Stretchy skin is typically a sign that you’re healthy and hydrated. However, abnormal stretchiness — known as skin hyperelasticity — can be a sign of some genetic disorder.
Normal healthy skin is of an even tone, unblemished, plump, firm, and yes, elastic. This elasticity is imparted by elastin — a protein roughly 1,000 times more flexible than collagen, giving your skin its characteristic stretchiness.
The production of elastin decreases as you age, and is also affected by damage from environmental stressors — resulting in looser, sagging skin that’s a telltale sign of aging. But what if you notice your skin to be abnormally stretchy?
A “pinch test” — also called the “skin turgor test” — can often help determine if your skin is “the right kind” of stretchy.
The pinch test is typically used to test for dehydration, but when the lack of fluids isn’t a concern, it may indicate a condition called hyperelastic skin.
While hyperelastic skin can occur as a standalone condition, it is typically a side-effect of other genetic disorders.
Such disorders result in skin stretching beyond what’s normal, although it returns to its original shape upon release. Skin hyperelasticity can be difficult to identify. especially in infants.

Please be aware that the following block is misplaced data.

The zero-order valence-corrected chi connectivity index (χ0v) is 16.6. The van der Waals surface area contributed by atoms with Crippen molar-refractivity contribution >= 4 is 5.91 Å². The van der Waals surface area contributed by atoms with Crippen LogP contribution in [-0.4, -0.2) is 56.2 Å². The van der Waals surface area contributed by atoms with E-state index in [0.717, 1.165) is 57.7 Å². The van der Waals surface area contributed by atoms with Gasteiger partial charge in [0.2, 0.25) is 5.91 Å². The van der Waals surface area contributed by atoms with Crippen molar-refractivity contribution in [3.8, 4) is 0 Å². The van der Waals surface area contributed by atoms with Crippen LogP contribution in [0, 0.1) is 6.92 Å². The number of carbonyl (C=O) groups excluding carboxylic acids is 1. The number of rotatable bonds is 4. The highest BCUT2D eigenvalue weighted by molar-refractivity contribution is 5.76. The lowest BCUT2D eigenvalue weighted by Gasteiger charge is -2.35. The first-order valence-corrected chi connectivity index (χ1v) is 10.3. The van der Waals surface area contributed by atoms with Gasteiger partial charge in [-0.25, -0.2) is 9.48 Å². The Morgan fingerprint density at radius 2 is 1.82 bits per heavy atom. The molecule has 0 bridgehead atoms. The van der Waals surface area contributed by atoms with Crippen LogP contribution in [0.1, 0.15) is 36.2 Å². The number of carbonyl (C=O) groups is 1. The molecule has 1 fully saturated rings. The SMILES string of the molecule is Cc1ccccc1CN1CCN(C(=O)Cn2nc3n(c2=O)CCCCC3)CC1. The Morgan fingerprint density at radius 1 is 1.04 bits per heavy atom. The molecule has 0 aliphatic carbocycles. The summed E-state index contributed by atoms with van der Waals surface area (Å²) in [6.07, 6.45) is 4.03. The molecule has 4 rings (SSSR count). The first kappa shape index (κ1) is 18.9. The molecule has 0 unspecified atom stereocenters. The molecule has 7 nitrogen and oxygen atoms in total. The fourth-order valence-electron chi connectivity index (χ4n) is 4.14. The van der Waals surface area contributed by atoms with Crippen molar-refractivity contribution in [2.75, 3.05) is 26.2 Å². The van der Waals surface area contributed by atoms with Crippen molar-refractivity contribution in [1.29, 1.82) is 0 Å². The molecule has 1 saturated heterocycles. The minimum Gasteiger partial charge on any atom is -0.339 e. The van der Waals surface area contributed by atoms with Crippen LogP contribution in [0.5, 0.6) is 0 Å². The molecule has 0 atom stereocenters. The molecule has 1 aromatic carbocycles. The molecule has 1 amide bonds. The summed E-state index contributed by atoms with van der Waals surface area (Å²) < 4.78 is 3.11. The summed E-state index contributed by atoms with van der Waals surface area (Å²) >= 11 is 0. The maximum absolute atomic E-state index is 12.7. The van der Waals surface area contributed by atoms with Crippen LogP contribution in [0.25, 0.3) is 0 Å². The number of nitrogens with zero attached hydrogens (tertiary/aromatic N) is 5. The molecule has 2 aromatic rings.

During a skin examination, a doctor is interested in any changes in the skin, such as texture and appearance. You can expect the following questions during an examination:
If your doctor suspects you to have EDS, they will follow up with an examination of your joints as well. You may be recommended to see a geneticist to narrow down the diagnosis with the specific type of EDS.
There is no specific treatment for hyperelastic skin. If you have been diagnosed with EDS, management with physical therapy, RICE (rest, ice, compression, elevation), and prescription medications can help keep symptoms at bay.
Another condition that may cause hyperelasticity is Marfan’s syndrome, which can only be managed by medication or surgery to avoid severe symptoms.
Being a genetic disorder, skin hyperelasticity can’t be prevented, and managing the underlying cause is the only way to avoid the worsening of symptoms or other complications.